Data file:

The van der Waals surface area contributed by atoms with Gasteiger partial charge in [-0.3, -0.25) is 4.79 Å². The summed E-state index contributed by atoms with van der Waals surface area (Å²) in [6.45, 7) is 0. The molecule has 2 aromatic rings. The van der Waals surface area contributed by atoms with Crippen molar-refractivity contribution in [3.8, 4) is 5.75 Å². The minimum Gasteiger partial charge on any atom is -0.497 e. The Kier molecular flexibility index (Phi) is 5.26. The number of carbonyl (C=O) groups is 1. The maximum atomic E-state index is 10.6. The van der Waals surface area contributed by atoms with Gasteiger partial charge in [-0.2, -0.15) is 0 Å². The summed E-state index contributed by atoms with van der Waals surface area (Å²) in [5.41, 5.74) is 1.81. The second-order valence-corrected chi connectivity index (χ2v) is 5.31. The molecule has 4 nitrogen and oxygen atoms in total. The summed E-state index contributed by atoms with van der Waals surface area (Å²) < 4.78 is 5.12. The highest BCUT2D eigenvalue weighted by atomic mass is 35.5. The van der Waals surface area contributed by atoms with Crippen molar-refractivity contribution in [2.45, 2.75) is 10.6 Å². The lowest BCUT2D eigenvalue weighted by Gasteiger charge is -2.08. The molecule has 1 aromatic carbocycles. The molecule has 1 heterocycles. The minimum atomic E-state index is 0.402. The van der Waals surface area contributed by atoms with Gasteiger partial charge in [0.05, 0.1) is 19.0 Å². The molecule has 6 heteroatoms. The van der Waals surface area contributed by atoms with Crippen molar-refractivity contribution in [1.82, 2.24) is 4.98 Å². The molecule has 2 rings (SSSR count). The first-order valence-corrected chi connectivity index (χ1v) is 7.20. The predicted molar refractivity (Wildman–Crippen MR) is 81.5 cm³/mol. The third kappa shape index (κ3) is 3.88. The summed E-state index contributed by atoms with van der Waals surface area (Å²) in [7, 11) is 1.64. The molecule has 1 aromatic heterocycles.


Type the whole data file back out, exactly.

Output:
The van der Waals surface area contributed by atoms with Gasteiger partial charge in [-0.3, -0.25) is 4.79 Å². The summed E-state index contributed by atoms with van der Waals surface area (Å²) in [6.45, 7) is 0. The molecule has 2 aromatic rings. The van der Waals surface area contributed by atoms with Crippen molar-refractivity contribution in [3.8, 4) is 5.75 Å². The minimum Gasteiger partial charge on any atom is -0.497 e. The Kier molecular flexibility index (Phi) is 5.26. The number of carbonyl (C=O) groups is 1. The maximum atomic E-state index is 10.6. The van der Waals surface area contributed by atoms with Gasteiger partial charge in [-0.2, -0.15) is 0 Å². The summed E-state index contributed by atoms with van der Waals surface area (Å²) in [5.41, 5.74) is 1.81. The second-order valence-corrected chi connectivity index (χ2v) is 5.31. The molecule has 4 nitrogen and oxygen atoms in total. The summed E-state index contributed by atoms with van der Waals surface area (Å²) < 4.78 is 5.12. The highest BCUT2D eigenvalue weighted by atomic mass is 35.5. The van der Waals surface area contributed by atoms with Crippen molar-refractivity contribution in [2.45, 2.75) is 10.6 Å². The lowest BCUT2D eigenvalue weighted by Gasteiger charge is -2.08. The molecule has 1 aromatic carbocycles. The molecule has 1 heterocycles. The minimum atomic E-state index is 0.402. The van der Waals surface area contributed by atoms with Gasteiger partial charge in [0.05, 0.1) is 19.0 Å². The molecule has 6 heteroatoms. The van der Waals surface area contributed by atoms with Crippen molar-refractivity contribution in [1.82, 2.24) is 4.98 Å². The molecule has 2 rings (SSSR count). The first-order valence-corrected chi connectivity index (χ1v) is 7.20. The predicted molar refractivity (Wildman–Crippen MR) is 81.5 cm³/mol. The third kappa shape index (κ3) is 3.88. The summed E-state index contributed by atoms with van der Waals surface area (Å²) in [7, 11) is 1.64. The molecule has 1 aromatic heterocycles.